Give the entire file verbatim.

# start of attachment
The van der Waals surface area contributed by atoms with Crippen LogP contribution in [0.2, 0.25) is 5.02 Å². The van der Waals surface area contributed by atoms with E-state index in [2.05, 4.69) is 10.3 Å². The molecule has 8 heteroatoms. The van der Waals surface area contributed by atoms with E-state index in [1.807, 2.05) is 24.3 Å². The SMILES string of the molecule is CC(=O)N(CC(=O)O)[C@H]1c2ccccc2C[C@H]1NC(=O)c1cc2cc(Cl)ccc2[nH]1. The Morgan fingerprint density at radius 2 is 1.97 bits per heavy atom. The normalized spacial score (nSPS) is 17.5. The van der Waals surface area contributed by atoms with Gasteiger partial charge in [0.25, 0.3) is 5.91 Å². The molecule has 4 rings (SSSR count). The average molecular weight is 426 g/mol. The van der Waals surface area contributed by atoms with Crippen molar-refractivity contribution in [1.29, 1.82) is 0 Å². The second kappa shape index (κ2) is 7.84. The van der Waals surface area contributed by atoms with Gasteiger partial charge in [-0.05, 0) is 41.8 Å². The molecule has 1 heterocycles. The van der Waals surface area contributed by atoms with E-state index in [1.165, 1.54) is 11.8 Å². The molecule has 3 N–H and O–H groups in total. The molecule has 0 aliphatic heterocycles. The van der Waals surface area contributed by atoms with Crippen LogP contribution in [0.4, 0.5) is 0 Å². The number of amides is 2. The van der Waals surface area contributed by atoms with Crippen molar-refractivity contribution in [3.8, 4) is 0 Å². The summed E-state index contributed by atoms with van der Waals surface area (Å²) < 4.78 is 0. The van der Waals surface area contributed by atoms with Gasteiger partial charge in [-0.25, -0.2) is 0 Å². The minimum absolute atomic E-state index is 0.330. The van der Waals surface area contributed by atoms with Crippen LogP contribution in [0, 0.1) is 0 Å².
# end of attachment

The van der Waals surface area contributed by atoms with Crippen LogP contribution in [0.2, 0.25) is 5.02 Å². The van der Waals surface area contributed by atoms with E-state index in [2.05, 4.69) is 10.3 Å². The molecule has 8 heteroatoms. The van der Waals surface area contributed by atoms with E-state index in [1.807, 2.05) is 24.3 Å². The SMILES string of the molecule is CC(=O)N(CC(=O)O)[C@H]1c2ccccc2C[C@H]1NC(=O)c1cc2cc(Cl)ccc2[nH]1. The Morgan fingerprint density at radius 2 is 1.97 bits per heavy atom. The normalized spacial score (nSPS) is 17.5. The van der Waals surface area contributed by atoms with Gasteiger partial charge in [0.25, 0.3) is 5.91 Å². The molecule has 4 rings (SSSR count). The average molecular weight is 426 g/mol. The van der Waals surface area contributed by atoms with Crippen molar-refractivity contribution in [1.29, 1.82) is 0 Å². The second kappa shape index (κ2) is 7.84. The van der Waals surface area contributed by atoms with Gasteiger partial charge in [-0.05, 0) is 41.8 Å². The molecule has 1 heterocycles. The van der Waals surface area contributed by atoms with E-state index in [1.165, 1.54) is 11.8 Å². The molecule has 3 N–H and O–H groups in total. The molecule has 0 aliphatic heterocycles. The van der Waals surface area contributed by atoms with Crippen LogP contribution in [0.4, 0.5) is 0 Å². The number of amides is 2. The van der Waals surface area contributed by atoms with Crippen molar-refractivity contribution in [3.8, 4) is 0 Å². The summed E-state index contributed by atoms with van der Waals surface area (Å²) < 4.78 is 0. The van der Waals surface area contributed by atoms with Gasteiger partial charge in [-0.25, -0.2) is 0 Å². The minimum absolute atomic E-state index is 0.330. The van der Waals surface area contributed by atoms with Crippen LogP contribution in [0, 0.1) is 0 Å².